The snapctl tool is bundled with snapd to provide specific environmental feedback and a limited set of controls from within the context of a snap’s execution environment in relation to snapd. It can be used, for example, to retrieve and set snap configuration options, check the status of a running snap, and reboot an Ubuntu Core 20 environment.
snapctl is typically run from a script within a snap, rather than on the host system. These scripts are used by snap developers to implement hooks, or from within snapcraft.yaml, to augment a snap’s execution environment.
Services: start, stop and restart services and daemons
System mode: returns various values about the system state
A snap’s configuration options can be queried and altered with the snapctl get, snapctl set and snapctl unset commands. These work very similar to the analogous snap get/set/.. commands outside the snap. The main difference is that using these commands from within a snap will not trigger the configure hook.
The snapctl command uses the same get, set and unset syntax as the snap command:
snapctl get <configuration option>
For example, the following sets a value of 80 for http:
snapctl set ports.http=80
To unset a value, pass its name with snapctl unset, and more than one value can be passed at a time:
snapctl unset ports.http ports.https
For convenience, an option can also be unset by adding an exclamation mark (!) to the end of a value. For example, the following unsetshttps:
snapctl set ports.http=80 ports.https!
By using a dot in the key of an option, you create a nested configuration. You can retrieve multiple nested options by specifying their common key:
$ snapctl get ports
To see this in action, look at the NextCloud snap. It uses snapctl within its various hooks to set configuration options such as snapctl get private.mode and snapctl set private.mode="$1".
waiting: some resource the snap needs isn’t ready yet, and there’s nothing for the user to do but wait. A message (+code) must explain what it’s waiting for
blocked: the user needs to do something for the snap to do something. A message (+code) must say what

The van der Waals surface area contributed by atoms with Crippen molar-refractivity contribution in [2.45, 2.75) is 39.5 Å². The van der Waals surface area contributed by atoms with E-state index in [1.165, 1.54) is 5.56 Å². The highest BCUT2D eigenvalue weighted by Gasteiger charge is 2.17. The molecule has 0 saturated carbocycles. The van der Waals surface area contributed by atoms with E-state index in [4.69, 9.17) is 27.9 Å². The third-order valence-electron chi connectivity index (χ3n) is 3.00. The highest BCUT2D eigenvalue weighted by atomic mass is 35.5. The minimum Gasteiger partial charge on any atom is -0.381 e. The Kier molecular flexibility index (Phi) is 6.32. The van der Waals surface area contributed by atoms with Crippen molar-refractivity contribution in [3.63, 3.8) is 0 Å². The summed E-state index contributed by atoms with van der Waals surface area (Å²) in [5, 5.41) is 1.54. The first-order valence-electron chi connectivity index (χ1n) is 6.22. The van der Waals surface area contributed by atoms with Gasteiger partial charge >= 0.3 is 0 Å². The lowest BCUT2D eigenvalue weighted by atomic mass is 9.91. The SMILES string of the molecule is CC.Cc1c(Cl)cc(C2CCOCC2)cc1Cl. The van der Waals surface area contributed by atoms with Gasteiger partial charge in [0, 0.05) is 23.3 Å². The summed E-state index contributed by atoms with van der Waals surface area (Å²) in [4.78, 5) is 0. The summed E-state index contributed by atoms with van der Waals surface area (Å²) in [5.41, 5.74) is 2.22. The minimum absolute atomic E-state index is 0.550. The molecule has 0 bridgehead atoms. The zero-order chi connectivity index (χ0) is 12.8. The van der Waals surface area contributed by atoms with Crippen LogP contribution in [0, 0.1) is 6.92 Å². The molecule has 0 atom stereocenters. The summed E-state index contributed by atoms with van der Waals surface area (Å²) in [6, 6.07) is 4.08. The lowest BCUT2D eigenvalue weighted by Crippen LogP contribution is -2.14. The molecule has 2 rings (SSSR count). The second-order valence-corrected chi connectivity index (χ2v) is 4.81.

error: something went wrong; a message (+code) must explain what has broken
Outside the snap, health status in included as a note in the output to snap list, and as a category in snap info for a specific snap:
$ snap info nextcloud
summary: Nextcloud Server - A safe home for all your data
message: Backing up database.
checked: today at 10:44 GMT
For more comprehensive information on using snapctl set-health, see Health checks.
(from snapd 2.43+)
The state of a specific snap interface can be probed with the snapctl is-connected sub-command by supplying either a slot or plug name as an argument:
snapctl is-connected <plug|slot>
The plug or slot is always the name of the plug/slot from the calling snap.
If the given plug or slot is connected, the command returns the standard exit code for success, which is 0 on POSIX systems. A non-zero exit code is returned in all other cases.
For example, the following indicates the camera interface is not connected:
$ snapctl is-connected camera; echo $?
This behaviour can be easily used within a hook, for example:
if snapctl is-connected camera; then
# exit status=0. logic when connected
# logic when not connected; note if this is run from hooks.
# printing to stdout/stderr is not visible to the user
# (unless the hook fails entirely with exit status > 0)
echo "not connected"
Snaps can only query their own plugs and slots because the snap name is implicit and implied by the snapctl execution context.
The snap model command can be used to return to the active model identification for the device, and snapctl model returns the equivalent to snap model --verbose from within a snap. However, for this to work, the requesting snap needs to meet one of the following criteria:
Refresh control (from the UC20+ gate-auto-refresh hook)